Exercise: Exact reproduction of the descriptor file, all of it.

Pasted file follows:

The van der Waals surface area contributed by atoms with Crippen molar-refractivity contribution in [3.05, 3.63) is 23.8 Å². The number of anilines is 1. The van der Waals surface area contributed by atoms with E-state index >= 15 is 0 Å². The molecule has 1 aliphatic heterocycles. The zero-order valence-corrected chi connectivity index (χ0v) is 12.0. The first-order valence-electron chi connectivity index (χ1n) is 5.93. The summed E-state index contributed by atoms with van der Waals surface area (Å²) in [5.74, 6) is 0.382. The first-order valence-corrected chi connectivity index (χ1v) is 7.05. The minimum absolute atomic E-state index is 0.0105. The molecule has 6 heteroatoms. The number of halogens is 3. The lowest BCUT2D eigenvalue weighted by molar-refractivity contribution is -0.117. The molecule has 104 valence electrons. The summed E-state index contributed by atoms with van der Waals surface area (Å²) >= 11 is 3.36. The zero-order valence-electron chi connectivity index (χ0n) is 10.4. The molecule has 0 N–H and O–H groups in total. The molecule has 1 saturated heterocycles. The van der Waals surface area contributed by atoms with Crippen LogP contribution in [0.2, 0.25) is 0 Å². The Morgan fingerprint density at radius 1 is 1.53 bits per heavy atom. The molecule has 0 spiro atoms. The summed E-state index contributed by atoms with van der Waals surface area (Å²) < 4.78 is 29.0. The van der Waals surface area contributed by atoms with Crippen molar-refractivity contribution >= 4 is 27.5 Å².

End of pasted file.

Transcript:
The van der Waals surface area contributed by atoms with Crippen molar-refractivity contribution in [3.05, 3.63) is 23.8 Å². The number of anilines is 1. The van der Waals surface area contributed by atoms with E-state index >= 15 is 0 Å². The molecule has 1 aliphatic heterocycles. The zero-order valence-corrected chi connectivity index (χ0v) is 12.0. The first-order valence-electron chi connectivity index (χ1n) is 5.93. The summed E-state index contributed by atoms with van der Waals surface area (Å²) in [5.74, 6) is 0.382. The first-order valence-corrected chi connectivity index (χ1v) is 7.05. The minimum absolute atomic E-state index is 0.0105. The molecule has 6 heteroatoms. The number of halogens is 3. The lowest BCUT2D eigenvalue weighted by molar-refractivity contribution is -0.117. The molecule has 104 valence electrons. The summed E-state index contributed by atoms with van der Waals surface area (Å²) >= 11 is 3.36. The zero-order valence-electron chi connectivity index (χ0n) is 10.4. The molecule has 0 N–H and O–H groups in total. The molecule has 1 saturated heterocycles. The van der Waals surface area contributed by atoms with Crippen LogP contribution in [0.2, 0.25) is 0 Å². The Morgan fingerprint density at radius 1 is 1.53 bits per heavy atom. The molecule has 0 spiro atoms. The summed E-state index contributed by atoms with van der Waals surface area (Å²) < 4.78 is 29.0. The van der Waals surface area contributed by atoms with Crippen molar-refractivity contribution >= 4 is 27.5 Å².